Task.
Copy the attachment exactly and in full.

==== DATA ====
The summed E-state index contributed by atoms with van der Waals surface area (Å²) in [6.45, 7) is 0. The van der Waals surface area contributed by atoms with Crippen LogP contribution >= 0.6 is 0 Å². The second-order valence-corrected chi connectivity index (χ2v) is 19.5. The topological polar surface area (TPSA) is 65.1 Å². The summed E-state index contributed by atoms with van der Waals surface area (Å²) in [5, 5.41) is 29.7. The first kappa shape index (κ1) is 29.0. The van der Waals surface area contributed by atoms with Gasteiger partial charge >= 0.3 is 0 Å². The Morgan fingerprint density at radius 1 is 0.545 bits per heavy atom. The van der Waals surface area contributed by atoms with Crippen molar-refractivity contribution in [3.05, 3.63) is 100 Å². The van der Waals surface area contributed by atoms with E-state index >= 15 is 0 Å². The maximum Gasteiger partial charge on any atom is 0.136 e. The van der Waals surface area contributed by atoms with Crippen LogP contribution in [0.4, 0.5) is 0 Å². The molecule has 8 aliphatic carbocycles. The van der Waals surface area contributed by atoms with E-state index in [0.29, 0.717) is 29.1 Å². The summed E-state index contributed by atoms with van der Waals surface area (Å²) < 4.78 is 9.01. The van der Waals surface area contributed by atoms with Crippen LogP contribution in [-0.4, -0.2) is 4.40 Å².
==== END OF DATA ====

The summed E-state index contributed by atoms with van der Waals surface area (Å²) in [6.45, 7) is 0. The van der Waals surface area contributed by atoms with Crippen LogP contribution >= 0.6 is 0 Å². The second-order valence-corrected chi connectivity index (χ2v) is 19.5. The topological polar surface area (TPSA) is 65.1 Å². The summed E-state index contributed by atoms with van der Waals surface area (Å²) in [5, 5.41) is 29.7. The first kappa shape index (κ1) is 29.0. The van der Waals surface area contributed by atoms with Gasteiger partial charge >= 0.3 is 0 Å². The Morgan fingerprint density at radius 1 is 0.545 bits per heavy atom. The van der Waals surface area contributed by atoms with Crippen molar-refractivity contribution in [3.05, 3.63) is 100 Å². The van der Waals surface area contributed by atoms with E-state index >= 15 is 0 Å². The maximum Gasteiger partial charge on any atom is 0.136 e. The van der Waals surface area contributed by atoms with Crippen LogP contribution in [0.4, 0.5) is 0 Å². The molecule has 8 aliphatic carbocycles. The van der Waals surface area contributed by atoms with E-state index in [0.29, 0.717) is 29.1 Å². The summed E-state index contributed by atoms with van der Waals surface area (Å²) < 4.78 is 9.01. The van der Waals surface area contributed by atoms with Crippen LogP contribution in [-0.4, -0.2) is 4.40 Å².